The Philosophy of Growth


GROWTH is a theme in which all are interested. Whether in agriculture or education, industry or politics, rate of growth is the criterion of health, vigor, and success. Growth is, indeed, our chief index of virility. Animals grow. Plants grow. Crystals grow. Ideas grow. This essay has grown. Valleys grow. They have youth, maturity, and old age. Towns grow. We are glad if our business grows. If growth, then, is a general principle of existence, especially of life and human affairs, there must be a philosophy of growth — if not, indeed, the philosophy of growth.

Growth is primarily a biological concept. Its meaning has been applied to social and metaphysical matters largely as a borrowed method of interpretation. Perhaps we may best elucidate our philosophy of growth by inquiring first into the biological connotations of the term.

When referring to living things, growth means more than simply increase in size. The cactus growing in the desert becomes larger during each day and diminishes in volume every night. The diurnal increment that compensates for the nocturnal shrinkage is not growth, but merely swelling. The stomata — breathing-pores — are open during the night, permitting the plant to lose water by vaporization more rapidly than it is absorbed. During the daytime they are closed, and the roots take in more water than evaporates from the aerial parts; hence the cactus swells.

And so with a college or university— the fact that it may be getting bigger buildings, bigger grounds, bigger classes, or even bigger professors, does not necessarily mean that it is growing. It may be only swelling; and the hour of shrinkage may not be remote. Enlargement alone is not growth.

Growth for the biologist includes not only cell-enlargement but cell-division as well; that is, in growth there is a multiplication of the units of structure in addition to an increase in volume. The woolen mill has not grown by the continued enlargement of the spinningwheel and loom to gigantic proportions, but rather by increase in the number of spindles and shuttles and carding-points, the units of which the mill is composed. Now, instead of one spindle on a spinning-wheel, we have a machine with hundreds of spindles operating simultaneously; instead of a hand carding-iron, there is a mechanism which cards the wool in great quantities. And so with a university, growth involves, not simply bigger classes, but more classes; not simply bigger departments, but more departments; not bigger athletes, but more students.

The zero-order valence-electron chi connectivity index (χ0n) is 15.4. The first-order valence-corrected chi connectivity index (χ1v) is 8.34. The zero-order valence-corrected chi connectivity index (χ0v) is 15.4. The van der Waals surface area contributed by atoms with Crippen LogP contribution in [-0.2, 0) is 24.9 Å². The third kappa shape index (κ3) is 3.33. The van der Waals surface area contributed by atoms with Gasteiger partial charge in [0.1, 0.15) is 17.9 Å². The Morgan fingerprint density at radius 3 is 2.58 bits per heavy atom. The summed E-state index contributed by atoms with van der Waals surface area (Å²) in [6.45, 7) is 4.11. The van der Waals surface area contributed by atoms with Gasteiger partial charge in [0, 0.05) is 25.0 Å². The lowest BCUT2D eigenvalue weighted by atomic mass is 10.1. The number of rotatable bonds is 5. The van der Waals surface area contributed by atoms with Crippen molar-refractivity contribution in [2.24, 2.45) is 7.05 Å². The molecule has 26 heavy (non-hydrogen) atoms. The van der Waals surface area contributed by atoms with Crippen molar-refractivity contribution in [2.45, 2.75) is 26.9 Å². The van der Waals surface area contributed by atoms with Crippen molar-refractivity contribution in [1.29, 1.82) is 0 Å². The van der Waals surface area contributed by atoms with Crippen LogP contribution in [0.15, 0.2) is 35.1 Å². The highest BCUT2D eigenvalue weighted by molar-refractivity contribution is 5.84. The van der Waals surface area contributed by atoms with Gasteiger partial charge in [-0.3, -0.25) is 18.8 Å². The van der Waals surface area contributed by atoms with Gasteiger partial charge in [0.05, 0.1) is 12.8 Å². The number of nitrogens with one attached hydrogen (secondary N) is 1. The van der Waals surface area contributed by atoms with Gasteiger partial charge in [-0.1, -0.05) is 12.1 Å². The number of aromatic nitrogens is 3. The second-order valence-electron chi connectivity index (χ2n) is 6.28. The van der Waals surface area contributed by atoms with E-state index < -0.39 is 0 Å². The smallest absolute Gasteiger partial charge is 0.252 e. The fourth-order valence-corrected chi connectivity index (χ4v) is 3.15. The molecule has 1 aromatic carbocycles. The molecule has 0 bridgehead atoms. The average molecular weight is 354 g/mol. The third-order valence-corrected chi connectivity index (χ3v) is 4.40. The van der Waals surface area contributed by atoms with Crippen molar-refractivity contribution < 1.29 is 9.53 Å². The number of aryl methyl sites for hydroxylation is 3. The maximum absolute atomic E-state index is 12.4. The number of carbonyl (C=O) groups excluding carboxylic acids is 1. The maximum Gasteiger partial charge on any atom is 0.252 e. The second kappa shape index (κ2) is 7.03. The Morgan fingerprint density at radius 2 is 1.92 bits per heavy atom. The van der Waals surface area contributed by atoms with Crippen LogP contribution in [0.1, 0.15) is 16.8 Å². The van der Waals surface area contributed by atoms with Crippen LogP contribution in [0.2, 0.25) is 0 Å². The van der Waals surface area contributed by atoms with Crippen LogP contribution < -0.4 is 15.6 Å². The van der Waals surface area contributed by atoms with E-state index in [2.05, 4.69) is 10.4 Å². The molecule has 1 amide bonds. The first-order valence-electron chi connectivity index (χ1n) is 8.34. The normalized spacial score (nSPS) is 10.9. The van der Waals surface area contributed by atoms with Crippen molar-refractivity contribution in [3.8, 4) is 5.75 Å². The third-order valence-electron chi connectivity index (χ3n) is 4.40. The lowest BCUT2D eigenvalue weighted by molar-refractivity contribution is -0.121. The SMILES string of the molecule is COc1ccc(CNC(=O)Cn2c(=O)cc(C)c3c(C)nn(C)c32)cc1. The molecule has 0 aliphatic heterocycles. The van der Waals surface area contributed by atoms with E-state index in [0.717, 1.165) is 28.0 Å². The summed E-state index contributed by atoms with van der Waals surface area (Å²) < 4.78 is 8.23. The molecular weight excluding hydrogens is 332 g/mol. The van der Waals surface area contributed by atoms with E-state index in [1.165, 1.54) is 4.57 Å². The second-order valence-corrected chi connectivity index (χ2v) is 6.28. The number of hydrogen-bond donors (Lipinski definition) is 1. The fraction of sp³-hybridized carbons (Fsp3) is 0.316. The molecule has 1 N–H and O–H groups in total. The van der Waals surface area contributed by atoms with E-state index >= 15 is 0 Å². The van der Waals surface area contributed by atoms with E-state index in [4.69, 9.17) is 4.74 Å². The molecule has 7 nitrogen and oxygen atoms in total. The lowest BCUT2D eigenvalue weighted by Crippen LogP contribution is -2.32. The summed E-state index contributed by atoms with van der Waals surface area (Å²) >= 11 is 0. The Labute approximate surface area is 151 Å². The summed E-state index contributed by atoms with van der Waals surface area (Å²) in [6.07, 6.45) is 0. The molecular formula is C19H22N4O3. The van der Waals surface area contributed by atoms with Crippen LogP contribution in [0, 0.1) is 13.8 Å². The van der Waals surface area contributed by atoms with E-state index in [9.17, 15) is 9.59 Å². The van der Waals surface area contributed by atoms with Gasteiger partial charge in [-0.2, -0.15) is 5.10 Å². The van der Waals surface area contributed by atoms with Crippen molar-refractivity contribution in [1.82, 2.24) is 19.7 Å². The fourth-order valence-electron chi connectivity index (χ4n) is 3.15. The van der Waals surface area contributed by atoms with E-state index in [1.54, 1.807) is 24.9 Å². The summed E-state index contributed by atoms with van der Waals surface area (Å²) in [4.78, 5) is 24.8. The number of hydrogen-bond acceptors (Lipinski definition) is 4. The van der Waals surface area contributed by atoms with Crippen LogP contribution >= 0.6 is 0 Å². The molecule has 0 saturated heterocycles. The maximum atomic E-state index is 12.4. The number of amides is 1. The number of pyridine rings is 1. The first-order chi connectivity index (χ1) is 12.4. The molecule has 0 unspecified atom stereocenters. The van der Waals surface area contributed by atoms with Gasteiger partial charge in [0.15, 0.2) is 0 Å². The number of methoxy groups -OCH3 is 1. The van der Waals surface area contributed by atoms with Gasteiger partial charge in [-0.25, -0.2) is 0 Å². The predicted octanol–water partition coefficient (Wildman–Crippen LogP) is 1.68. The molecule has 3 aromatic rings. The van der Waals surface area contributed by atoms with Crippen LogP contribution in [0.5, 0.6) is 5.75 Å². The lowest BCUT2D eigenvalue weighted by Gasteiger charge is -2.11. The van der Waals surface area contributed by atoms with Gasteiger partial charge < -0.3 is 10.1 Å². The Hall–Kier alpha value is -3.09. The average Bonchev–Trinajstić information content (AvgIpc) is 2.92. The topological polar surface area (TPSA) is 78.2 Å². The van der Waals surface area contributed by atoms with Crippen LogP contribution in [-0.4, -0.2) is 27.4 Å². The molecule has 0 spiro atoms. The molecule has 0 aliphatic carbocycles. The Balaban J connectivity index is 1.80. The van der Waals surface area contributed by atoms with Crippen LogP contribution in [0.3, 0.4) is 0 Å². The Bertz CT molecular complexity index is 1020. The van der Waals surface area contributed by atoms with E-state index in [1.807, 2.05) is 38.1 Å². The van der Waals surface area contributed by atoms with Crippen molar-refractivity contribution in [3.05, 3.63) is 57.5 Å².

And yet even the rapid increase in the registration at our universities does not necessarily mean that they are growing. When a plant grows, its cells not only enlarge and divide, but they differentiate as well: their walls become thicker, or impregnated with some special substance; new internal cellorgans may be developed, such as plastids or vacuoles; the cell may change its shape; or its chemical composition may be distinctly altered. As the result of one or more of these changes, the cell becomes fitted for some special function in the plant

— for instance, conduction, storage, strengthening, protection, food-manufacture. Likewise in the animal during growth the primary embryonal cells differentiate into muscle fibres, nerve cells, cartilage, and so on. Differentiation is as fundamental a phase of growth in higher organisms as is cellenlargement or cell-division. If we have only these latter two occurring in multicellular beings without an accompanying differentiation, we have cancer, and not normal development. While we apply the term ‘growth’ to the spread of a cancer, it is in a sense a misnomer; for the cancer is headed straight for destruction, and has no measure of success as a goal of its existence. True growth in the higher plants and animals must involve differentiation.

Nevertheless, the growth of primitive organisms consists solely of increase in size and number of cells. They are entirely devoid of cellular differentiation. Each single isolated cell performs all of the functions of an entire organism. But in the course of organic evolution these primitive cells became associated together into clusters, colonies, and then simple multicellular units. Here, then, came the opportunity for specialization,— if not, indeed, the necessity for it,

— and differentiation came to be an essential accompaniment of growth.

Just so, in the evolution of human society, the family of the pioneer performed all the functions necessary for life. They raised their own cotton or wool, spun it into yarn, and wove their cloth; they produced their own food, hewed their own timber, collected their own herbs, taught their own children, and even said their own prayers. They were undifferentiated human beings. But with the advent of modern civilization we find specialization: the physician, the surgeon, the lawyer, the baker, and the crossword-puzzle maker.